Sorry, the information at that link, Cecil Adams, is not so much wrong as it is incomplete.
Running regular fuel in a HIGH compression engine designed for premium is a lot like running a TOO LEAN mixture in a low compression engine designed for regular fuel. Timing could be perfect, absolutely optimal, but the lean mixture would still oftentimes result in compression knock.
Back in the days of carburation the only option would have been to change the jets in the carb to get a richer mixture.
These days if the engine controlling ECU detects TDC(compression) knock/ping and the ignition is already optimized the ECU will simply enrich the mixture to alleviate the knock/ping.
Obviously this will also work with a high compression engine designed for high octane but presently fueled with low octane.
So the question becomes…
Will the use of the richer mixture to overcome knock/ping overcome the economic advantage gained by purchasing the cheaper low octane fuel?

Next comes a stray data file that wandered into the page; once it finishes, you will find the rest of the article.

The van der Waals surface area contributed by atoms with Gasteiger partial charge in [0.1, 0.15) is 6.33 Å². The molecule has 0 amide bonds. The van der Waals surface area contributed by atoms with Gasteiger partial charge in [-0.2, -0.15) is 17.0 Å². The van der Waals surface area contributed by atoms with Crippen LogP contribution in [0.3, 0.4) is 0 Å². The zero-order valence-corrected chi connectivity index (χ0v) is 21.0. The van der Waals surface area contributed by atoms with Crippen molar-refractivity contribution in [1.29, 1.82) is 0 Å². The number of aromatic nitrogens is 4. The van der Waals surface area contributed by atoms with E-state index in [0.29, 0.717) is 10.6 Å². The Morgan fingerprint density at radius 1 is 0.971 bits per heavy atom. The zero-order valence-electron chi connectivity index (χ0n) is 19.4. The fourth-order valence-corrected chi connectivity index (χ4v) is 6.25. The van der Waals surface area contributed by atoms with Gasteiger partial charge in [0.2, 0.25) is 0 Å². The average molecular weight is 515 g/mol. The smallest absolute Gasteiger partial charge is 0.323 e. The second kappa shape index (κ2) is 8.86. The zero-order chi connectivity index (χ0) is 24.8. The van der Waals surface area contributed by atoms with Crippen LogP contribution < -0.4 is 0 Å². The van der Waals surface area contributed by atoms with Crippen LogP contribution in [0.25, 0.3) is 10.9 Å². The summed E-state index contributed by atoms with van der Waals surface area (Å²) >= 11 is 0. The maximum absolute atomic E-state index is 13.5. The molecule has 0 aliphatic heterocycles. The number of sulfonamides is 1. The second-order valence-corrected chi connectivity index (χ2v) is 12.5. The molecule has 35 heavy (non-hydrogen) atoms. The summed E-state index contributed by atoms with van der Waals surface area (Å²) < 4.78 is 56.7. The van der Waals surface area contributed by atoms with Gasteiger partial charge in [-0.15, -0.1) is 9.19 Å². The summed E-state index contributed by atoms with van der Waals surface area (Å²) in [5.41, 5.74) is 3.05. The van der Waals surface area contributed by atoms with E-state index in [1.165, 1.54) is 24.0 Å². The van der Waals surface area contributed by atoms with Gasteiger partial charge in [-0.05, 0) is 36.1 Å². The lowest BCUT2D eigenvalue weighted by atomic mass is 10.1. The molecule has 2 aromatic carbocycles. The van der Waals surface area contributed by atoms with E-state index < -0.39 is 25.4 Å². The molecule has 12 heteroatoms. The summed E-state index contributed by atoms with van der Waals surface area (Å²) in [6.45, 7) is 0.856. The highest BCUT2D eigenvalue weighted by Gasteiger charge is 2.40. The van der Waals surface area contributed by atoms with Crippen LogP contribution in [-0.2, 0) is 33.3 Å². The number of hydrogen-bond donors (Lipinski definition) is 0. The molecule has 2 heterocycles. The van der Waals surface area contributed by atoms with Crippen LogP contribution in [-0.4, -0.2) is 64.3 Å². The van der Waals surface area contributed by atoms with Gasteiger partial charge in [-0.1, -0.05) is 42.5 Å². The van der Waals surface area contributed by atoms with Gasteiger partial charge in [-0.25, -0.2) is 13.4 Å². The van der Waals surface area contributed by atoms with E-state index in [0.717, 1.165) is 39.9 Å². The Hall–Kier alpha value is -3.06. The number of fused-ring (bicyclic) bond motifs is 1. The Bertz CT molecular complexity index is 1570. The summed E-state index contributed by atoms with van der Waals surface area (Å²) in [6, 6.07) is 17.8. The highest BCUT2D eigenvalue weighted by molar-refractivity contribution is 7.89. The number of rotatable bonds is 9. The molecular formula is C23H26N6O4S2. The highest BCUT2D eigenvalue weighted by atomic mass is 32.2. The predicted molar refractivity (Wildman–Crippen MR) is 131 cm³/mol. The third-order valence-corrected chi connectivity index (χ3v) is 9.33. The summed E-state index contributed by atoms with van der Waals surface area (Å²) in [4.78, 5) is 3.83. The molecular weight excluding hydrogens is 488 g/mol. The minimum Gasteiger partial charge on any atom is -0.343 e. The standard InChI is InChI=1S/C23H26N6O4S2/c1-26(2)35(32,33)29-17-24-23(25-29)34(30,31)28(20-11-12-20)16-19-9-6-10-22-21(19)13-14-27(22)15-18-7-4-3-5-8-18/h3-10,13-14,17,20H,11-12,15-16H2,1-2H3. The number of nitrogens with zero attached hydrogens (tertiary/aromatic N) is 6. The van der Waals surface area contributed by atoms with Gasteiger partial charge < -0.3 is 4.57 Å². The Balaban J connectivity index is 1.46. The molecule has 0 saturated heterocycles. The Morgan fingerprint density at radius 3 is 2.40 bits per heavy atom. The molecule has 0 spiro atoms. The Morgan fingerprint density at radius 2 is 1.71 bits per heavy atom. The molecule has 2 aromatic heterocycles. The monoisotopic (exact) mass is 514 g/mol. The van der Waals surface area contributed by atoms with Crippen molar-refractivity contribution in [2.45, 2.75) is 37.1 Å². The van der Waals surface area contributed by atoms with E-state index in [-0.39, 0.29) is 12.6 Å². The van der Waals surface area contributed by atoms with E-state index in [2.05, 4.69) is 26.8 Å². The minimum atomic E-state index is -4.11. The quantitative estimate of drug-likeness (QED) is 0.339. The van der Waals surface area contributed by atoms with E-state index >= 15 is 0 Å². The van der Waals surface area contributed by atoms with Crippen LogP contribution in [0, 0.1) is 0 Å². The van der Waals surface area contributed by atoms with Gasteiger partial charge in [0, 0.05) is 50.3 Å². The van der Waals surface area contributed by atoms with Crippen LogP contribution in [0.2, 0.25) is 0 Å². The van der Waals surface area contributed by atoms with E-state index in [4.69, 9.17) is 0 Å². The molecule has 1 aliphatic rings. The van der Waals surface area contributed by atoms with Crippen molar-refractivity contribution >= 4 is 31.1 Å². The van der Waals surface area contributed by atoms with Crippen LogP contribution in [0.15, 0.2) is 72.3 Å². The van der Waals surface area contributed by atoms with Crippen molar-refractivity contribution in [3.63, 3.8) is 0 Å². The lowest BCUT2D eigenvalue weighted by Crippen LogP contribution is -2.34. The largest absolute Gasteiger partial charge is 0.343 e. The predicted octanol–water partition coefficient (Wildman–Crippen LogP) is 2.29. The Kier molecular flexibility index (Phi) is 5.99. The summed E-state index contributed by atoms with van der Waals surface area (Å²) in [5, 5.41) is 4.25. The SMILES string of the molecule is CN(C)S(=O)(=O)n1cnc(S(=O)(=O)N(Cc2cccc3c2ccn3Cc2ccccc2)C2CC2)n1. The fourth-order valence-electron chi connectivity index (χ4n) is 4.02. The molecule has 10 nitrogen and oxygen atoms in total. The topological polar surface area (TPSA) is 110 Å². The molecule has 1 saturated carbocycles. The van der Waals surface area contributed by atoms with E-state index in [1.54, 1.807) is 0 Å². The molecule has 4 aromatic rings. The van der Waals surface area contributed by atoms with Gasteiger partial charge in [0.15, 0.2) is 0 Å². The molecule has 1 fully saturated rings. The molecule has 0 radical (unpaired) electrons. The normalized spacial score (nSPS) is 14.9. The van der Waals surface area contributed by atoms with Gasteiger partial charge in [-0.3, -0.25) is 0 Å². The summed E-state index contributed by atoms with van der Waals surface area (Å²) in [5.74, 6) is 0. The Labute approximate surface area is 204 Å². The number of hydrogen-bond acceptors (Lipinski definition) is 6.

Provided you are not of the teeny-bopper boy-racer mentality and therefore are often in the WOT parametric realm. Absent a FULL charge, or nearly so, in the cylinders there will be no issue of TDC compression knocking.
Which brings us nicely to the subject missed in the link.
Knock/ping due to engine lugging.
This is when the “back-load” on the piston is so high it cannot travel downward as fast as the flame front is expanding. Obviously any fuel, of any octane level can and will be subject to this and just as obviously ignition timing will play no part in this issue.
Lower octane fuel (think diesel) contains more energy and therefore burns more “explosively”, more rapidly advancing flame front, and therein lies the problem.
Most modern day passenger vehicles have automatic transmissions so the controlling ECU executes a downshift if knock/ping is encountered in the parametric “region”.
With a manual/stick shift the only option, regardless of fuel octane in use, is to enrich the mixture slightly until the driver gets the “message”.